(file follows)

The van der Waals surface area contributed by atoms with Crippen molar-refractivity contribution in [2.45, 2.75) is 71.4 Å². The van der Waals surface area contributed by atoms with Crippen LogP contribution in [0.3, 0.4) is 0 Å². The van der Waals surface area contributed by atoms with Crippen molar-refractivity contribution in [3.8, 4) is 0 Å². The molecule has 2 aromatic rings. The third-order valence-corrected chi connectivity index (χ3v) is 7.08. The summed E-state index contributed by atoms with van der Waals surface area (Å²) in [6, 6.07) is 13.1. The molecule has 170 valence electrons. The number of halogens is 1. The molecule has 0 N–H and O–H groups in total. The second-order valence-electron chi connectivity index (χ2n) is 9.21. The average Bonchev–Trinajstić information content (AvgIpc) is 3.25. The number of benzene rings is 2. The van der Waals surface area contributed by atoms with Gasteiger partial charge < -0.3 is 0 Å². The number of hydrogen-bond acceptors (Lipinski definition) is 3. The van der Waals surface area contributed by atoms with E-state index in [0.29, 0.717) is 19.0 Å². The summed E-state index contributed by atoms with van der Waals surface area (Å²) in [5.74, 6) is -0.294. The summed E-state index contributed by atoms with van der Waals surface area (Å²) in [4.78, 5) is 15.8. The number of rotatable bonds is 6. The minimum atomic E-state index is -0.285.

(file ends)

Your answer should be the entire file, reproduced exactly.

The van der Waals surface area contributed by atoms with Crippen molar-refractivity contribution in [2.45, 2.75) is 71.4 Å². The van der Waals surface area contributed by atoms with Crippen LogP contribution in [0.3, 0.4) is 0 Å². The van der Waals surface area contributed by atoms with Crippen molar-refractivity contribution in [3.8, 4) is 0 Å². The molecule has 2 aromatic rings. The third-order valence-corrected chi connectivity index (χ3v) is 7.08. The summed E-state index contributed by atoms with van der Waals surface area (Å²) in [6, 6.07) is 13.1. The molecule has 170 valence electrons. The number of halogens is 1. The molecule has 0 N–H and O–H groups in total. The second-order valence-electron chi connectivity index (χ2n) is 9.21. The average Bonchev–Trinajstić information content (AvgIpc) is 3.25. The number of benzene rings is 2. The van der Waals surface area contributed by atoms with Gasteiger partial charge < -0.3 is 0 Å². The number of hydrogen-bond acceptors (Lipinski definition) is 3. The van der Waals surface area contributed by atoms with E-state index in [0.29, 0.717) is 19.0 Å². The summed E-state index contributed by atoms with van der Waals surface area (Å²) in [5.74, 6) is -0.294. The summed E-state index contributed by atoms with van der Waals surface area (Å²) in [4.78, 5) is 15.8. The number of rotatable bonds is 6. The minimum atomic E-state index is -0.285.